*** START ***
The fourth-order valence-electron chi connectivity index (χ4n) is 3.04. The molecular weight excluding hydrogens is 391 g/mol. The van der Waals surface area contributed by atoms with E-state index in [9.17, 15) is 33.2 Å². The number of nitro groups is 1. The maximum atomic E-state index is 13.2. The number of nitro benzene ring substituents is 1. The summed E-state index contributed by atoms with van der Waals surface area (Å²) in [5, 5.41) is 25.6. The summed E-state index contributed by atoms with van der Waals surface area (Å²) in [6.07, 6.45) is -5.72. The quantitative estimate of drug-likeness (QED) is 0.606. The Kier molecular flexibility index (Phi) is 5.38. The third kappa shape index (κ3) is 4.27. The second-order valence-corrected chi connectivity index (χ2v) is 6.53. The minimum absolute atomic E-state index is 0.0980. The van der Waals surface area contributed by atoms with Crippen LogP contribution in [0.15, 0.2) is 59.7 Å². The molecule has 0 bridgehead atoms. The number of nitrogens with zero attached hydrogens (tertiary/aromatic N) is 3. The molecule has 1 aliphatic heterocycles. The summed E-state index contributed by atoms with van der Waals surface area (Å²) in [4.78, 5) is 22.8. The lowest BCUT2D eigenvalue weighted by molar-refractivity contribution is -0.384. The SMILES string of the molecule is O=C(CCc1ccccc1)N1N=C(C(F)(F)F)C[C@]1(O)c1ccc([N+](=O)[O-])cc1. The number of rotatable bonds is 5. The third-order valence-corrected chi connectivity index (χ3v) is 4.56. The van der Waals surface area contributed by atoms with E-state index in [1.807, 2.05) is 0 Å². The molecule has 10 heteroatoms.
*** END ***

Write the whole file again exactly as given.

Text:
The fourth-order valence-electron chi connectivity index (χ4n) is 3.04. The molecular weight excluding hydrogens is 391 g/mol. The van der Waals surface area contributed by atoms with E-state index in [9.17, 15) is 33.2 Å². The number of nitro groups is 1. The maximum atomic E-state index is 13.2. The number of nitro benzene ring substituents is 1. The summed E-state index contributed by atoms with van der Waals surface area (Å²) in [5, 5.41) is 25.6. The summed E-state index contributed by atoms with van der Waals surface area (Å²) in [6.07, 6.45) is -5.72. The quantitative estimate of drug-likeness (QED) is 0.606. The Kier molecular flexibility index (Phi) is 5.38. The third kappa shape index (κ3) is 4.27. The second-order valence-corrected chi connectivity index (χ2v) is 6.53. The minimum absolute atomic E-state index is 0.0980. The van der Waals surface area contributed by atoms with Crippen LogP contribution in [0.15, 0.2) is 59.7 Å². The molecule has 0 bridgehead atoms. The number of nitrogens with zero attached hydrogens (tertiary/aromatic N) is 3. The molecule has 1 aliphatic heterocycles. The summed E-state index contributed by atoms with van der Waals surface area (Å²) in [4.78, 5) is 22.8. The lowest BCUT2D eigenvalue weighted by molar-refractivity contribution is -0.384. The SMILES string of the molecule is O=C(CCc1ccccc1)N1N=C(C(F)(F)F)C[C@]1(O)c1ccc([N+](=O)[O-])cc1. The number of rotatable bonds is 5. The third-order valence-corrected chi connectivity index (χ3v) is 4.56. The van der Waals surface area contributed by atoms with E-state index in [1.807, 2.05) is 0 Å². The molecule has 10 heteroatoms.